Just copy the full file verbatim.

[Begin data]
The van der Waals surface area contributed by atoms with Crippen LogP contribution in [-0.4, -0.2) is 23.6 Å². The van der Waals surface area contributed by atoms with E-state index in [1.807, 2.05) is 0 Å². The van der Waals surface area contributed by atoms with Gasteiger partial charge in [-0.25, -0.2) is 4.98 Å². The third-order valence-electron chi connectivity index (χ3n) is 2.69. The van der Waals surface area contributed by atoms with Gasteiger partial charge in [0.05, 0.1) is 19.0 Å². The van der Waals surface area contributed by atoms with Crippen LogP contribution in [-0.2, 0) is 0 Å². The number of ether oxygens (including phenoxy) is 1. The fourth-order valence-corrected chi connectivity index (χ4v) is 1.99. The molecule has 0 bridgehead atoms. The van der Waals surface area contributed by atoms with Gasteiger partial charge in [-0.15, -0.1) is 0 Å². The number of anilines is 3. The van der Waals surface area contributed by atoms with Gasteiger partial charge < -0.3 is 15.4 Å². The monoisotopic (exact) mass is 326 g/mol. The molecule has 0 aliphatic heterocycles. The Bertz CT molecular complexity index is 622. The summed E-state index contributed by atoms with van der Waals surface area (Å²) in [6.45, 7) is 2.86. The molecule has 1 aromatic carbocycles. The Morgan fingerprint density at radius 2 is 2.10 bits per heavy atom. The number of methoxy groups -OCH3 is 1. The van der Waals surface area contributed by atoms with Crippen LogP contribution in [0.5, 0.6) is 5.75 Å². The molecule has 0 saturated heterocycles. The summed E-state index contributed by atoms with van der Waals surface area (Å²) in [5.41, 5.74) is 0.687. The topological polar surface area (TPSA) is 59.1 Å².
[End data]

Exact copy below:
The van der Waals surface area contributed by atoms with Crippen LogP contribution in [-0.4, -0.2) is 23.6 Å². The van der Waals surface area contributed by atoms with E-state index in [1.807, 2.05) is 0 Å². The van der Waals surface area contributed by atoms with Gasteiger partial charge in [-0.25, -0.2) is 4.98 Å². The third-order valence-electron chi connectivity index (χ3n) is 2.69. The van der Waals surface area contributed by atoms with Gasteiger partial charge in [0.05, 0.1) is 19.0 Å². The van der Waals surface area contributed by atoms with Crippen LogP contribution in [-0.2, 0) is 0 Å². The number of ether oxygens (including phenoxy) is 1. The fourth-order valence-corrected chi connectivity index (χ4v) is 1.99. The molecule has 0 bridgehead atoms. The van der Waals surface area contributed by atoms with Gasteiger partial charge in [-0.15, -0.1) is 0 Å². The number of anilines is 3. The van der Waals surface area contributed by atoms with Gasteiger partial charge < -0.3 is 15.4 Å². The monoisotopic (exact) mass is 326 g/mol. The molecule has 0 aliphatic heterocycles. The Bertz CT molecular complexity index is 622. The summed E-state index contributed by atoms with van der Waals surface area (Å²) in [6.45, 7) is 2.86. The molecule has 1 aromatic carbocycles. The Morgan fingerprint density at radius 2 is 2.10 bits per heavy atom. The number of methoxy groups -OCH3 is 1. The van der Waals surface area contributed by atoms with Crippen LogP contribution in [0.5, 0.6) is 5.75 Å². The molecule has 0 saturated heterocycles. The summed E-state index contributed by atoms with van der Waals surface area (Å²) in [5.41, 5.74) is 0.687. The topological polar surface area (TPSA) is 59.1 Å².